That is far from the case. Revisionists like Gar Alperovitz didn't read Japanese and took Butow's footnotes out of context. At this point I do realize that there are some people who will not change their views on this regardless of evidence presented. We will never know what Truman had in mind when he attended Potsdam with Byrnes. But it's gross oversimplification to posit that the Japanese state was ready to capitulate even if the United States had allowed the retention of the emperor (More specifically the obvious immunity from war crimes proceedings). Besides this had little to do with actual historical research and analysis. Alperovitz isn't a trained historian. This was all about Cold War polemics. The sad truth of this is that had Alperovitz stuck to what happened after 1945, he would've found plenty of documentary evidence to support his worldview.

In Japan the revisionist history is a cottage industry. A brave handful like Ienaga Saburo paid heavy price for their intellectual integrity.



William R. Cumming

I don't plan to do it on SST but IMO an effective argument can be made that all the Boomer President's have conducted military ops and FP as if no enemy of the U.S. sworn or unsworn has nuclear weapons. Suggest the 1999 book FIRE IN THE EAST by Yale Prof Paul Bracken.



I believe that the extent of damage to Japan's nuclear weapons program was only fully known after the war ended, and it is notoriously difficult to plan effective military campaigns using information that will only be available in the distant future.

I have often heard the assertion that Japan was trying to negotiate a surrender before August 1945, so if you could provide some links or other forms of documentary evidence that such negotiations were in place, that all relevant Japanese political and military leaders were in agreement with them, and that they were on terms acceptable to the U.S., that would be most helpful.

It is known that we were routinely decrypting Japanese military communications late in the war, and that the idea of surrender on terms acceptable to the U.S. government was not a consensus within the highest ranks of the Japanese government. If you have validated information available in the open literature that such a consensus for surrender existed in August 1945, and on terms acceptable to the U.S. government, I for one would certainly enjoy reviewing it.



Isn't the elementary point of accurate history to understand what happened in the past in order to avoid the same mistakes and patterns of behavior in the future?

If so, and if Japan was A- bombed, and Germany would have been A-bombed also (except that by the time the Allies finished firebombing Germany there was not that much left to destroy), because they were developing nuclear technology that could have been used to ill effect.

Israel has developed nuclear weapons and has used its possession of those weapons to coerce others to do its bidding, which involves, among other things, dispossessing and abusing Palestinians with impunity, contrary to international sanctions and even US policy.

Yet the USA funnels money and weaponry by the boatload to Israel, which cannot be a US treaty-ally unless and until it gets its nuclear weapons under the NPT umbrella.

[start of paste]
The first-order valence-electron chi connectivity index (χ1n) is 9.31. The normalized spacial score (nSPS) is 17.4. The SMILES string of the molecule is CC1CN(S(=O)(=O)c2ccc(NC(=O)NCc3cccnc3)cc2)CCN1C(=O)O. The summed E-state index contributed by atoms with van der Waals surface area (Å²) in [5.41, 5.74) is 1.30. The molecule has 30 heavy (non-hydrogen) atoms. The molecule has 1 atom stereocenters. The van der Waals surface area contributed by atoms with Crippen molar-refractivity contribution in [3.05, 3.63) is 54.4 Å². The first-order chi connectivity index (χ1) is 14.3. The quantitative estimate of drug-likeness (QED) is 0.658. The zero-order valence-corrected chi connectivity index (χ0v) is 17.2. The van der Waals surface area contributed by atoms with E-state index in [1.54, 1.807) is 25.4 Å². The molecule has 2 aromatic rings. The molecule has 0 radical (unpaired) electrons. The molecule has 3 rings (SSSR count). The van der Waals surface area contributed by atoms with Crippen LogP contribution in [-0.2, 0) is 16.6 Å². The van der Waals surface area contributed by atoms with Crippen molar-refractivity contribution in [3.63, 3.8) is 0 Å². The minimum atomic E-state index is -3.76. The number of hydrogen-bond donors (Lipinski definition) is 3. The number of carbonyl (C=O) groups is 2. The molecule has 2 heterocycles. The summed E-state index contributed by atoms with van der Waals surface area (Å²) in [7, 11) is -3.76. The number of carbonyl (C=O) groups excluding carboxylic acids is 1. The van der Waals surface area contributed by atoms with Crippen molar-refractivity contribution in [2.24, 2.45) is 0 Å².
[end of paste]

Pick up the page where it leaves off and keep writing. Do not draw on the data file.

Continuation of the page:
Shouldn't we be bombing Israel to enforce our superior moral will, or at least sanctioning Israel, or at very least not enabling them to continue on their wayward path?

The USA has no qualms about attempting to economically cripple Iran on the (false) charge of developing-, or seeking to develop-, or intending to develop- nuclear weapons, even though Iran has never used nuclear weapons even as a form of deterrence or coercion; has foresworn development of nuclear weapons on religious grounds; and is a signatory to the NPT.


damn those Japs.

retaliating for the firebombing of Japanese civilians by killing American soldiers.

simply dreadful.

Bill Herschel

The bomb was a red herring. The Japanese chose to surrender to the United States rather than Russia. A very, very wise decision.



You, too, need to learn some history. Germany was not bombed into surrender. The Strategic Bombing Survey after WW2 made that clear. Germany was defeated when her armies were destroyed and her territory overrun by the allies including the Soviets of course. The US decision to use nukes to force Japanese surrender was not revenge. It was a terrible necessity. If you claim that it was revenge you are probably just another troll. pl

Babak Makkinejad






Babak Makkinejad







what's the wisdom of Japan's own historians on the question?
I am not surprised that "presentism" is all the rage when discussing the Decision.
It isn't just that something might have been known or knowable at the time... but, did it matter at the time - could it / should it have influenced decision-making? how 'bout the nature of momentum in long-duration policy-making & their execution (on both sides)? Then there is the mode of thought (popular these days) that the "real truth" of every important event in history is obscured (often by clever unseen powers, natch) until a tidy alternative narrative is subsequently crafted.

I find it ironic that the US should have believed Japan wanted peace (whatever that meant to them at the time) in mid '45 after its experience in late '41.


my father was a war crimes investIgator in Tokyo after the war. while he succeeded in prosecuting many, some of whom were hanged, the full scale of Japanese misbehaviour was never investigated in detail as we suddenly discovered in 1947 that the Russians were a bigger enemy then the Japanese. there was great pressure to gloss over events and resurrect Japan and Germany as bulwarks against communism.


I read somewhere that in the three days between the bombing of Hiroshima and the bombing of Nagasaki, 900 US soldiers lost their lives in the Pacific theater, including a dozen captured US airmen who were beheaded in a forest outside Fukuoka city. The sooner the war ended, the better.